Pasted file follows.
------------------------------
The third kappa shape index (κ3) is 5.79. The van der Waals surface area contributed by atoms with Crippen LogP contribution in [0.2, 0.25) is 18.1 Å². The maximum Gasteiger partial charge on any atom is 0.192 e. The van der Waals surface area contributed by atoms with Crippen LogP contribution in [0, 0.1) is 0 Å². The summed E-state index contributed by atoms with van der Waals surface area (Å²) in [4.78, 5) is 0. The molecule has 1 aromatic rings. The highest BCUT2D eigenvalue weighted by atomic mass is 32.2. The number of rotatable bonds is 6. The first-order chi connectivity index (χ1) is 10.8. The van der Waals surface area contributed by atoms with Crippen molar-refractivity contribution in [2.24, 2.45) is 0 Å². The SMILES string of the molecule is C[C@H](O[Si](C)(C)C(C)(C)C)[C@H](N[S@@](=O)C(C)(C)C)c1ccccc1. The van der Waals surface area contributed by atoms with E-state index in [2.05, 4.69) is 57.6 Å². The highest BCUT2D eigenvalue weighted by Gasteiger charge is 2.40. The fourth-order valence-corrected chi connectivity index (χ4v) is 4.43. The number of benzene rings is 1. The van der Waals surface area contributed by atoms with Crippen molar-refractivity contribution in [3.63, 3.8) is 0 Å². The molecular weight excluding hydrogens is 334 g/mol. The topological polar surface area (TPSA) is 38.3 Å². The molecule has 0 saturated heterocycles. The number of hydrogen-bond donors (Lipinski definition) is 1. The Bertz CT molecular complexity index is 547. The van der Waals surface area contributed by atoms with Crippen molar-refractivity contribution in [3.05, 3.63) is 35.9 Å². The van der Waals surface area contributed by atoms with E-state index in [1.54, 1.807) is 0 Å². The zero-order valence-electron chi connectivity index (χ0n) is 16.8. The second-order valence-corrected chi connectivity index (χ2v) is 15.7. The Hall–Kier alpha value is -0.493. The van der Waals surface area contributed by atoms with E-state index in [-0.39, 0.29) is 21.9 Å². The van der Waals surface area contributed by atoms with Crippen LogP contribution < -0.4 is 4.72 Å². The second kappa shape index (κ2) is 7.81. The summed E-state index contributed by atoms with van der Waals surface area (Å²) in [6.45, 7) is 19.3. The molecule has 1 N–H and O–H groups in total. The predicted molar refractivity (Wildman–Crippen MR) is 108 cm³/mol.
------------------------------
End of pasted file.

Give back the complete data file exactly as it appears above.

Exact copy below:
The third kappa shape index (κ3) is 5.79. The van der Waals surface area contributed by atoms with Crippen LogP contribution in [0.2, 0.25) is 18.1 Å². The maximum Gasteiger partial charge on any atom is 0.192 e. The van der Waals surface area contributed by atoms with Crippen LogP contribution in [0, 0.1) is 0 Å². The summed E-state index contributed by atoms with van der Waals surface area (Å²) in [4.78, 5) is 0. The molecule has 1 aromatic rings. The highest BCUT2D eigenvalue weighted by atomic mass is 32.2. The number of rotatable bonds is 6. The first-order chi connectivity index (χ1) is 10.8. The van der Waals surface area contributed by atoms with Crippen molar-refractivity contribution in [2.24, 2.45) is 0 Å². The SMILES string of the molecule is C[C@H](O[Si](C)(C)C(C)(C)C)[C@H](N[S@@](=O)C(C)(C)C)c1ccccc1. The van der Waals surface area contributed by atoms with E-state index in [2.05, 4.69) is 57.6 Å². The highest BCUT2D eigenvalue weighted by Gasteiger charge is 2.40. The fourth-order valence-corrected chi connectivity index (χ4v) is 4.43. The number of benzene rings is 1. The van der Waals surface area contributed by atoms with Crippen molar-refractivity contribution in [3.63, 3.8) is 0 Å². The molecular weight excluding hydrogens is 334 g/mol. The topological polar surface area (TPSA) is 38.3 Å². The molecule has 0 saturated heterocycles. The number of hydrogen-bond donors (Lipinski definition) is 1. The Bertz CT molecular complexity index is 547. The van der Waals surface area contributed by atoms with Crippen molar-refractivity contribution in [3.05, 3.63) is 35.9 Å². The van der Waals surface area contributed by atoms with E-state index in [1.54, 1.807) is 0 Å². The zero-order valence-electron chi connectivity index (χ0n) is 16.8. The second-order valence-corrected chi connectivity index (χ2v) is 15.7. The Hall–Kier alpha value is -0.493. The van der Waals surface area contributed by atoms with E-state index in [-0.39, 0.29) is 21.9 Å². The van der Waals surface area contributed by atoms with Crippen LogP contribution < -0.4 is 4.72 Å². The second kappa shape index (κ2) is 7.81. The summed E-state index contributed by atoms with van der Waals surface area (Å²) in [6.45, 7) is 19.3. The molecule has 1 N–H and O–H groups in total. The predicted molar refractivity (Wildman–Crippen MR) is 108 cm³/mol.